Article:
The supporting modes of active metal over mesoporous materials play an important role in catalytic performance. The location of Ni nanoparticles inside or outside the mesoporous channel of MCM-41 has a significant influence on the reactivity in partial oxidation of methane to syngas reaction. The characterization data using different techniques (Transmission Electron Microscope (TEM), X-Ray Diffraction (XRD), N2 adsorption-desorption, H2 Temperature-Programmed Reduction (H2-TPR), and Inductively Coupled Plasma (ICP)) indicated that nickel was located outside the mesoporous channels for the impregnation method (Ni/MCM-41), while nickel was encapsulated within MCM-41 via the one-step hydrothermal crystallization method (Ni-MCM-41). The nickel atoms were mainly dispersed predominantly inside the skeleton of zeolite. When the load amount of Ni increased, both of Ni species inside the skeleton or pore channel of zeolite increased, and the ordered structure of MCM-41 was destroyed gradually. Contributed by the strong interaction with MCM-41, the Ni particles of Ni-MCM-41 were highly dispersed with smaller particle size compared with supported Ni/MCM-41 catalyst. The Ni-MCM-41 displayed higher catalytic performance than Ni/MCM-41, especially 10% Ni-MCM-41 due to high dispersity of Ni. The confinement effect of MCM-41 zeolite also afforded high resistance of sintering and coking for 10% Ni-MCM-41 catalyst. Especially, 10% Ni-MCM-41 catalyst showed outstanding catalytic stability. Full article
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Open AccessArticle
Comparative Studies of Fischer-Tropsch Synthesis on Iron Catalysts Supported on Al2O3-Cr2O3 (2:1), Multi-Walled Carbon Nanotubes or BEA Zeolite Systems
Catalysts 2019, 9(7), 605; https://doi.org/10.3390/catal9070605
Received: 30 May 2019 / Revised: 1 July 2019 / Accepted: 8 July 2019 / Published: 15 July 2019
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Abstract
The main goal of the presented paper is to study the influence of a range of support materials, i.e., multi-walled carbon nanotubes (MWCNTs), Al2O3-Cr2O3 (2:1), zeolite β-H and zeolite β-Na on the physicochemical and catalytic properties [...] Read more.
The main goal of the presented paper is to study the influence of a range of support materials, i.e., multi-walled carbon nanotubes (MWCNTs), Al2O3-Cr2O3 (2:1), zeolite β-H and zeolite β-Na on the physicochemical and catalytic properties in Fischer-Tropsch (F-T) synthesis. All tested Fe catalysts were synthesized using the impregnation method. Their physicochemical properties were extensively investigated using various characterization techniques such as the Temperature-Programmed Reduction of hydrogen (TPR-H2), X-ray diffraction, Temperature-Programmed Desorption of ammonia (TPD-NH3), Temperature-Programmed Desorption of carbon dioxide (TPD-CO2), Fourier transform infrared spectrometry (FTIR), Brunauer Emmett Teller method (BET) and Thermogravimetric Differential Analysis coupled with Mass Spectrometer (TG-DTA-MS). Activity tests were performed in F-T synthesis using a high-pressure fixed bed reactor and a gas mixture of H2 and CO (50% CO and 50% H2). The correlation between the physicochemical properties and reactivity in F-T synthesis was determined. The highest activity was from a 40%Fe/Al2O3-Cr2O3 (2:1) system which exhibited 89.9% of CO conversion and 66.6% selectivity toward liquid products. This catalyst also exhibited the lowest acidity, but the highest quantity of iron carbides on its surface. In addition, in the case of iron catalysts supported on MWCNTs or a binary oxide system, the smallest amount of carbon deposit formed on the surface of the catalyst during the F-T process was confirmed. Full article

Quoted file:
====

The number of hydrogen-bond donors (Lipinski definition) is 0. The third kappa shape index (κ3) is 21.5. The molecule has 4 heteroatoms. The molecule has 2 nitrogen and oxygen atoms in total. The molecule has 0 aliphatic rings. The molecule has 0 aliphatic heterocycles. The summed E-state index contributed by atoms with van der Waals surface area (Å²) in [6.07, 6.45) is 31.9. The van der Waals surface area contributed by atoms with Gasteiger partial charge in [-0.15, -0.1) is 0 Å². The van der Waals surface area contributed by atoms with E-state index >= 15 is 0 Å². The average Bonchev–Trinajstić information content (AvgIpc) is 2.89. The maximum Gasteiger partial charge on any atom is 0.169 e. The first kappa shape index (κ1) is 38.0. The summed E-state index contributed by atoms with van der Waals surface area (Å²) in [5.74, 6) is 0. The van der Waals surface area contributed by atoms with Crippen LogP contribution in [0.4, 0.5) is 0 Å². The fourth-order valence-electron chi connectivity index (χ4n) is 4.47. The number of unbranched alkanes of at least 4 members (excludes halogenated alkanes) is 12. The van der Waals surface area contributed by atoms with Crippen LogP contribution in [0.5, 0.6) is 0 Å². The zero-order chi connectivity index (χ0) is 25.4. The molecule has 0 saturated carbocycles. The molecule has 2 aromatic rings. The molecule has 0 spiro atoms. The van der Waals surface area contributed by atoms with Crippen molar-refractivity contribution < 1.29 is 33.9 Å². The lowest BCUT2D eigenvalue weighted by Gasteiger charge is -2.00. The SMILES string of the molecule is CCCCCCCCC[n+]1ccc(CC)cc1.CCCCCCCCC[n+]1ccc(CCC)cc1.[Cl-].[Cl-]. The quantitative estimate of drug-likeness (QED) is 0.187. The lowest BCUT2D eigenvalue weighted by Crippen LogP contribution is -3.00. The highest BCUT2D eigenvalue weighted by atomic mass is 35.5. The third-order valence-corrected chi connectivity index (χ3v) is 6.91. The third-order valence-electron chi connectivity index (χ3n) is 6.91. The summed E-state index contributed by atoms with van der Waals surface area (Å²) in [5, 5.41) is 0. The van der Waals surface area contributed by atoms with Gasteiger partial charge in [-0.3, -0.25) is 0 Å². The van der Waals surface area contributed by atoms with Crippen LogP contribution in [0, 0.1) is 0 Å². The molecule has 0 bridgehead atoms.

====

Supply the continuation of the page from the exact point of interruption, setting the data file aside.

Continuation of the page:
(This article belongs to the Special Issue Iron and Cobalt Catalysts)
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Open AccessArticle
Graphene Supported Tungsten Carbide as Catalyst for Electrochemical Reduction of CO2
Catalysts 2019, 9(7), 604; https://doi.org/10.3390/catal9070604
Received: 14 June 2019 / Revised: 28 June 2019 / Accepted: 4 July 2019 / Published: 15 July 2019
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Abstract